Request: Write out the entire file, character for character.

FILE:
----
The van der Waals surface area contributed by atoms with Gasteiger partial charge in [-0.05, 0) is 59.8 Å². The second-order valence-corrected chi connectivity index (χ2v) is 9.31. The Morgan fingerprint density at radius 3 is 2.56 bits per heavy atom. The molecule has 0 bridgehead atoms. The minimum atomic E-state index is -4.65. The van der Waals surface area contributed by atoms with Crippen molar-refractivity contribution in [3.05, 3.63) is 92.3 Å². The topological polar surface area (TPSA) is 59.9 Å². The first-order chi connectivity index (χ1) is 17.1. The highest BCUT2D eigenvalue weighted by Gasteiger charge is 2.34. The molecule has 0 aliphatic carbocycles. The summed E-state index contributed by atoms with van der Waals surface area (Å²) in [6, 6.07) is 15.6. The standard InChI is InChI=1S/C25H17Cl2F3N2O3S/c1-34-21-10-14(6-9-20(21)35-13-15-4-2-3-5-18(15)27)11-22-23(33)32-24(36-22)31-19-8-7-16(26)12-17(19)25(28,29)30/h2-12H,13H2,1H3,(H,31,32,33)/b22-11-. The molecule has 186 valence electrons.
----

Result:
The van der Waals surface area contributed by atoms with Gasteiger partial charge in [-0.05, 0) is 59.8 Å². The second-order valence-corrected chi connectivity index (χ2v) is 9.31. The Morgan fingerprint density at radius 3 is 2.56 bits per heavy atom. The molecule has 0 bridgehead atoms. The minimum atomic E-state index is -4.65. The van der Waals surface area contributed by atoms with Crippen molar-refractivity contribution in [3.05, 3.63) is 92.3 Å². The topological polar surface area (TPSA) is 59.9 Å². The first-order chi connectivity index (χ1) is 17.1. The highest BCUT2D eigenvalue weighted by Gasteiger charge is 2.34. The molecule has 0 aliphatic carbocycles. The summed E-state index contributed by atoms with van der Waals surface area (Å²) in [6, 6.07) is 15.6. The standard InChI is InChI=1S/C25H17Cl2F3N2O3S/c1-34-21-10-14(6-9-20(21)35-13-15-4-2-3-5-18(15)27)11-22-23(33)32-24(36-22)31-19-8-7-16(26)12-17(19)25(28,29)30/h2-12H,13H2,1H3,(H,31,32,33)/b22-11-. The molecule has 186 valence electrons.